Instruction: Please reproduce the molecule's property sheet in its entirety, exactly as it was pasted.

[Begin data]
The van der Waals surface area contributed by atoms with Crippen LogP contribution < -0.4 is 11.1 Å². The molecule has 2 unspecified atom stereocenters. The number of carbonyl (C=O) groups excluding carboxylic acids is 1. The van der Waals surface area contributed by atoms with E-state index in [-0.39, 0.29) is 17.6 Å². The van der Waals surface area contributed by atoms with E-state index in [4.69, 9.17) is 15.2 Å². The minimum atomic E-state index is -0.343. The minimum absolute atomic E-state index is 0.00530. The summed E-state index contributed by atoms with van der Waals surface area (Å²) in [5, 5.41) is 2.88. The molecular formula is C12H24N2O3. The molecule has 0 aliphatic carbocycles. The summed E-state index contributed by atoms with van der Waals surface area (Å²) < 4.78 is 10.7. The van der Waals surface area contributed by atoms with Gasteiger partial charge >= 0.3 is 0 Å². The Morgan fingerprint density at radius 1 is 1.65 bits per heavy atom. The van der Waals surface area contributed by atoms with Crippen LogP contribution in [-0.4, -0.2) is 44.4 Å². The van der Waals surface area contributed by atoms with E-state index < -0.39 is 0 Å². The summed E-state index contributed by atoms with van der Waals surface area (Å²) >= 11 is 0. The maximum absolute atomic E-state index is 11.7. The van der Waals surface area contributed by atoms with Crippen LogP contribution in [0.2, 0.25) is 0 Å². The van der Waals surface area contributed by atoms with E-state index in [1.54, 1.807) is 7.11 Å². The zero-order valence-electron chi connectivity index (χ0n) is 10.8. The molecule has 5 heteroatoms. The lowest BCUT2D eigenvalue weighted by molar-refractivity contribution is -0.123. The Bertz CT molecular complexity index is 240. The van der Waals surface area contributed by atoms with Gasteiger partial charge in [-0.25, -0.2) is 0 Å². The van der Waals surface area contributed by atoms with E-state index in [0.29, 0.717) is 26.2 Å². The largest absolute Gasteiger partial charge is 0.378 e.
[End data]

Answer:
The van der Waals surface area contributed by atoms with Crippen LogP contribution < -0.4 is 11.1 Å². The molecule has 2 unspecified atom stereocenters. The number of carbonyl (C=O) groups excluding carboxylic acids is 1. The van der Waals surface area contributed by atoms with E-state index in [-0.39, 0.29) is 17.6 Å². The van der Waals surface area contributed by atoms with E-state index in [4.69, 9.17) is 15.2 Å². The minimum atomic E-state index is -0.343. The minimum absolute atomic E-state index is 0.00530. The summed E-state index contributed by atoms with van der Waals surface area (Å²) in [5, 5.41) is 2.88. The molecular formula is C12H24N2O3. The molecule has 0 aliphatic carbocycles. The summed E-state index contributed by atoms with van der Waals surface area (Å²) < 4.78 is 10.7. The van der Waals surface area contributed by atoms with Gasteiger partial charge >= 0.3 is 0 Å². The Morgan fingerprint density at radius 1 is 1.65 bits per heavy atom. The van der Waals surface area contributed by atoms with Crippen LogP contribution in [-0.4, -0.2) is 44.4 Å². The van der Waals surface area contributed by atoms with E-state index < -0.39 is 0 Å². The summed E-state index contributed by atoms with van der Waals surface area (Å²) >= 11 is 0. The maximum absolute atomic E-state index is 11.7. The van der Waals surface area contributed by atoms with Crippen LogP contribution in [0.2, 0.25) is 0 Å². The van der Waals surface area contributed by atoms with E-state index in [1.54, 1.807) is 7.11 Å². The zero-order valence-electron chi connectivity index (χ0n) is 10.8. The molecule has 5 heteroatoms. The lowest BCUT2D eigenvalue weighted by molar-refractivity contribution is -0.123. The Bertz CT molecular complexity index is 240. The van der Waals surface area contributed by atoms with Gasteiger partial charge in [-0.25, -0.2) is 0 Å². The van der Waals surface area contributed by atoms with E-state index in [0.29, 0.717) is 26.2 Å². The largest absolute Gasteiger partial charge is 0.378 e.